For fans of Kaki King, if you are like me, then you probably miss hearing her lyric-less ambient acoustic guitar playing. Understandably so, since this is originally how the songwriter-singer—because her vocals really are secondary to her songwriting—got her start and why so many people were drawn to her in the first place. Over the years, she has gradually incorporated a few more instruments and some soft singing into her music here and there, which was actually quite a nice for a change. But on her last album, Junior, King almost left the whole solo instrumental guitarist act behind, introducing a full rock band sound and an unmistakably Tegan And Sara influenced full singing voice. Many fans, while welcoming the new style, still felt a bit like something was missing. If you are one of those fans, then slip on your mittens, warm woolen hat, and scarf because the original Kaki King we know and love is back with an autumnal instrumental album called Glow.
Of course, after years of hearing King’s soft and delicate voice on her albums, there are those who may be disappointed by the lack of vocals, especially for newer fans who only know her as a singer-songwriter. But regardless, this album is a stand-alone contemplative soother that keeps you captivated the way that King knows best. Overall, it seems to have a “world music” vibe, with combinations of unique string instruments and diverse rhythmic and chordal structures that conjure up feelings from specific cultures around the world. The first track, “Great Round Burn,” sets this tone immediately with a mandoline-esque method of guitar strumming and a lavish Middle-Eastern-sounding symphonic arrangement performed by the ETHEL string quartet. Moving on to “Streetlight in the Egg,” King throws back to her early days of percussive guitar-playing, with a constant pounding on the acoustic body that makes it impossible not to tap your foot or nod along. She keeps the ambiance alive with a Western-style electric guitar tremolo and hints of reverb and delay. This song is directly reminiscent of “Ingots” from her second album Legs To Make Us Longer, in which she utilizes the same steady pounding on the guitar as a the rhythmic foundation.
“Bowen Island” is a particularly interesting track as King introduces her newest guitar modification. Similar to her personally handmade lap-steel used on … Until We Felt Red, this unique instrument is also played on her lap. The minor modification is a small piece of wood with a notch inserted under the 16th fret so that the strings on both sides of the fret are a perfect fifth, producing a timbre similar to that of a Japanese guzheng. The result is an entrancing and emotive piece that flourishes with the help of a cavernous reverb. King then seems to return back to the West with “Cargo Cult,” which incorporates a background of falling rain and eventually picks up with a galloping electric guitar, shakers, and snare rim shots, encapsulating a sort of “traversing” effect. (Check out Kaki King’s video for “Cargo Cult” here.) The sparse percussion continues on “Kevinator, Kelvinator,” again accompanied by ETHEL with subtle eerie swells interlaced throughout the background. Their modest presence continues into the fall-like “Fences.”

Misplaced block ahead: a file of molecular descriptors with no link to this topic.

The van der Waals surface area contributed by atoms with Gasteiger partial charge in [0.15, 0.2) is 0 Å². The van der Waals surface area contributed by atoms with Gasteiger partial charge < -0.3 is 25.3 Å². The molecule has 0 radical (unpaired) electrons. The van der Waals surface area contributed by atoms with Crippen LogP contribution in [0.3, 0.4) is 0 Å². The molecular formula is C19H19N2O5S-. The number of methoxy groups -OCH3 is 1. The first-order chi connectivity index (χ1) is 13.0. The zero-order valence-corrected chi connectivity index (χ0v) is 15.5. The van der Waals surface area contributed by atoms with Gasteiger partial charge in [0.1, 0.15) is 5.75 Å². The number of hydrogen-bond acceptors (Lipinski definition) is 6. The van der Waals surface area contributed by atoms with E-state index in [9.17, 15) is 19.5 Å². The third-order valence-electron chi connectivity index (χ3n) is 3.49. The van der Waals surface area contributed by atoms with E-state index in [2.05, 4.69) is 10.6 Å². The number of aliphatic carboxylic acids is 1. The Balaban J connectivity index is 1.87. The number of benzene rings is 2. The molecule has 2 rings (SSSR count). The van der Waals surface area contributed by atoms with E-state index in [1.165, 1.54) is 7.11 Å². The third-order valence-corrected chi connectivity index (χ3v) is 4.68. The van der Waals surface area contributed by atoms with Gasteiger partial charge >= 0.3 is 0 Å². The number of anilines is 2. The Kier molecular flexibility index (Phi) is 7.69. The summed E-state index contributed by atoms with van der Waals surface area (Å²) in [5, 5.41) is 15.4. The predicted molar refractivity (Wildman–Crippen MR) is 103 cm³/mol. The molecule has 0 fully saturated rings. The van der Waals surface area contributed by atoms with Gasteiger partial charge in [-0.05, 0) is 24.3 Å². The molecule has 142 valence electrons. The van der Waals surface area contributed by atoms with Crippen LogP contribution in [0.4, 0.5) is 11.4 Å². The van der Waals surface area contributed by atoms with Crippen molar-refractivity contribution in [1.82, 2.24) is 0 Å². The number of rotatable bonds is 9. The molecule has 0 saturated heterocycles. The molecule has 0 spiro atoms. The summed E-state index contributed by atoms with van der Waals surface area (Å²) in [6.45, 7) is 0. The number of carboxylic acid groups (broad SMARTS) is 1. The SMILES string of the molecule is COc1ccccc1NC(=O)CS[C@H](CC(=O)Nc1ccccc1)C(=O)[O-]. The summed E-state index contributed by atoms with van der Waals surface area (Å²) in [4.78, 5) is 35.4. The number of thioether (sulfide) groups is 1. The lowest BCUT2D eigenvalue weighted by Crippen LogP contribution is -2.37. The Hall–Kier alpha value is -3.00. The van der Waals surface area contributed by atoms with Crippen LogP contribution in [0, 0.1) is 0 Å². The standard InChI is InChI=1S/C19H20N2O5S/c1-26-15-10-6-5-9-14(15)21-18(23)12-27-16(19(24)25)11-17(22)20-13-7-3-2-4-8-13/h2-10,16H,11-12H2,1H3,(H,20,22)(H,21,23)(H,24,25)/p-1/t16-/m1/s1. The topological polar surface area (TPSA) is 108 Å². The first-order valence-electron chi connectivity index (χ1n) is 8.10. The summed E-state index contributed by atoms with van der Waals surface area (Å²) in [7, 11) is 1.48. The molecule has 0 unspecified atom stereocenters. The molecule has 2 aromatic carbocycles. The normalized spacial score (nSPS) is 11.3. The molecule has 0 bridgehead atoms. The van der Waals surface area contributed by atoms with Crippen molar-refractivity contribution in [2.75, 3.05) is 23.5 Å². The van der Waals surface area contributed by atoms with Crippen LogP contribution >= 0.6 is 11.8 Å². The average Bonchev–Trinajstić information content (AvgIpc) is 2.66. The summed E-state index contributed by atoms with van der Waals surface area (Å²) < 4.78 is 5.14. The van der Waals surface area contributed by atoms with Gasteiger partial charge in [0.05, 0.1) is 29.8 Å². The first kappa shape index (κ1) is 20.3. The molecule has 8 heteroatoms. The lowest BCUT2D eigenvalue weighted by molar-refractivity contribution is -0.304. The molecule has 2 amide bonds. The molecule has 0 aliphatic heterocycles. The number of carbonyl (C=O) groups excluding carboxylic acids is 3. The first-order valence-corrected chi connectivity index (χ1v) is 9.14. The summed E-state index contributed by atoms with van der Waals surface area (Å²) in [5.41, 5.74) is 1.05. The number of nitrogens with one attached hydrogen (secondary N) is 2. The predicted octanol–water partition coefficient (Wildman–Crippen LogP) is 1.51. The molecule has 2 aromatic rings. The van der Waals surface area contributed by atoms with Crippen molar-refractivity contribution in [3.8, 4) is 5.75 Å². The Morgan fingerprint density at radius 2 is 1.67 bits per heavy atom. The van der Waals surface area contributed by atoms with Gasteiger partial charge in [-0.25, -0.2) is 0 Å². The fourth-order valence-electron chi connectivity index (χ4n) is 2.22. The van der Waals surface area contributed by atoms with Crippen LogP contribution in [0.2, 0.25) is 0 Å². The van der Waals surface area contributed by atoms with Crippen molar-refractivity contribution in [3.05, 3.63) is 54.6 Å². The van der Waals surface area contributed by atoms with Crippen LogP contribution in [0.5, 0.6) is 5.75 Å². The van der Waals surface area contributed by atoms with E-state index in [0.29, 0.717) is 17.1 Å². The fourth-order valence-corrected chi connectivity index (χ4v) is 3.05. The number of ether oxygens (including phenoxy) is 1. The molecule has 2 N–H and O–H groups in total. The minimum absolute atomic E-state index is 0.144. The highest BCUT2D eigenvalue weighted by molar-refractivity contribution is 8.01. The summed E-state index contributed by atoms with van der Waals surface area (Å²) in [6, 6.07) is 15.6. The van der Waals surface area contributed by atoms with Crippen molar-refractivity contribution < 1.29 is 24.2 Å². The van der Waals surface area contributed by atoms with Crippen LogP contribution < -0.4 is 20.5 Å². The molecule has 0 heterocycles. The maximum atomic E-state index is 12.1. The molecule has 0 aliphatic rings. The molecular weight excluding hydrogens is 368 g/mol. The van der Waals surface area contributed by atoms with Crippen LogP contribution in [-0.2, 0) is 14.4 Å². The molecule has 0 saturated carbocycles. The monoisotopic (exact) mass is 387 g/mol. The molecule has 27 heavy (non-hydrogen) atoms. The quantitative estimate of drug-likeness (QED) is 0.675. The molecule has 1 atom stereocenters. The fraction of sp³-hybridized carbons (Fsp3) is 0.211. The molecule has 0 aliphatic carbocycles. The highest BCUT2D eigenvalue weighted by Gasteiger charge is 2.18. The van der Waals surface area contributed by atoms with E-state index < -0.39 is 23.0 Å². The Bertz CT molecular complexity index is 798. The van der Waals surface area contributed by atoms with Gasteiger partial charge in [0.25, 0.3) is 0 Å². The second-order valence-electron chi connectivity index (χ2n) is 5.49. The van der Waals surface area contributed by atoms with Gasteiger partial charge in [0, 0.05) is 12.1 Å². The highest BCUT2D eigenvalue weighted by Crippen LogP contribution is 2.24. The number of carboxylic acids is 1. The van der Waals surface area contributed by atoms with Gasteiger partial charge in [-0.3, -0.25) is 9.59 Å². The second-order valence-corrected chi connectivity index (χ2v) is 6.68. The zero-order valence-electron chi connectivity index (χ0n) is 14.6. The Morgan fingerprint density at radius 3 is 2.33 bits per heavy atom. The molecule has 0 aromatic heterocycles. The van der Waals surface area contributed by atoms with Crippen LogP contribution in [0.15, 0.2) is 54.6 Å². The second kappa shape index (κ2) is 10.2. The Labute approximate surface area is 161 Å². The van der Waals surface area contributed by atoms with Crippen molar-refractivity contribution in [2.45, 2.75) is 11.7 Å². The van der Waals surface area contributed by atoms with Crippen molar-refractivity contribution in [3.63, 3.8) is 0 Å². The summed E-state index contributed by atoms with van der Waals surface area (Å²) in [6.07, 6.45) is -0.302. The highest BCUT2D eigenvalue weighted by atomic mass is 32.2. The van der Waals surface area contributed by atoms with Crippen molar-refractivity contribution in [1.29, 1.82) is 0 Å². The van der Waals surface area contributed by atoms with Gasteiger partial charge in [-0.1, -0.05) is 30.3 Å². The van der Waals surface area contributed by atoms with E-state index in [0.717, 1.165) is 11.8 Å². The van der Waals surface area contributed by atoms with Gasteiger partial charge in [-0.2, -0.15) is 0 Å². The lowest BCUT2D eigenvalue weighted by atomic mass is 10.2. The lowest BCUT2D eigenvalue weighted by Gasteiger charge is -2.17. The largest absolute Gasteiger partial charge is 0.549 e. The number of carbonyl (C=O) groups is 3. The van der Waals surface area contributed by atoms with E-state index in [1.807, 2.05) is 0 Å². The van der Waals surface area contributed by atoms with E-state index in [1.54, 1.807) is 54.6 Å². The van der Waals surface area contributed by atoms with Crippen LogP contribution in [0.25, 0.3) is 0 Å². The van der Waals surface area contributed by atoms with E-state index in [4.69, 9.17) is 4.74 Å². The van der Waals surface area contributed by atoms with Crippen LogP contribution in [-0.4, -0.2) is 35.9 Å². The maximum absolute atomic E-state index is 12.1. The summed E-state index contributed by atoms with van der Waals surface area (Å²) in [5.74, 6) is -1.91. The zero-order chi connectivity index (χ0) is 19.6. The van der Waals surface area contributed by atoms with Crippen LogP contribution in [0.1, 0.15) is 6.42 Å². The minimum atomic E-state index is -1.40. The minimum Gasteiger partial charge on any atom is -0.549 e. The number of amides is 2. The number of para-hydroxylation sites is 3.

In the gentle and poignant composition “No True Masterpiece Will Ever Be Complete,” the guitar goddess demonstrates her more classical style of finger picking. This carries over into “Holding The Severed Self,” in which she brings back her signature guitar-thumping, finger tapping, and tasteful use of harmonics similar to the song she played in a recent GAP commercial. “Skimming The Fractured Surface” seems to tie off these three ballad-esque tracks as one complete thought, like movements of a classical piece, with a slower more subdued method of closely mic’d finger picking.
The album then picks back up and sends the listener over seas once again with the upbeat, jig-like “King Pizel.” This becomes an epically moving adventure with the help of ETHEL, booming bass drum hits, and—for the first time on a Kaki King record—bagpipes that solidify the Scottish/Irish influence.
Another string vs. guitar battle ensues on the dramatically orchestrated track, “The Fire Eater,” which may be the most musically and aesthetically dynamic and sophisticated piece on the record. The musicians play off each other with dissonance, textural opposition, and coordination as if the instruments are having a conversation or an argument with each other. Among the many throwbacks to her earlier career is album closer “Marche Slav,” a reverbed-out, lap-steel-based composition that ends the record on a relaxed but still contemplative note, allowing the listener to digest and reflect upon the vast array of soundscapes offered by Glow.
Prior to the release of this album, King said that “a lot of life happened between this record and the last one… There was a lot of serious doubt, a lot of fear, wondering if I wanted to do this anymore.” But finally she has realigned with her true self, stating firmly that “this is a guitar record… This is the sound of a person playing guitar. Whatever additions we made, the fundamental of this record is still one person playing a guitar. That’s who I am.” And sure enough, she has delivered as promised. Glow is a cozy and thoroughly enjoyable aural experience that demonstrates more than the guitarist’s musical proficiency, but also her ability to capture complex emotions and thoughts through careful songwriting. At some points I feel like I want to go apple picking and carve some pumpkins, while at others I feel like taking a trip around the world. This goes to show that the album is just as soothing as it is exciting. Kaki still remains King.
Glow is Kaki King’s sixth studio album and was released on October 9 through Velour Recordings.
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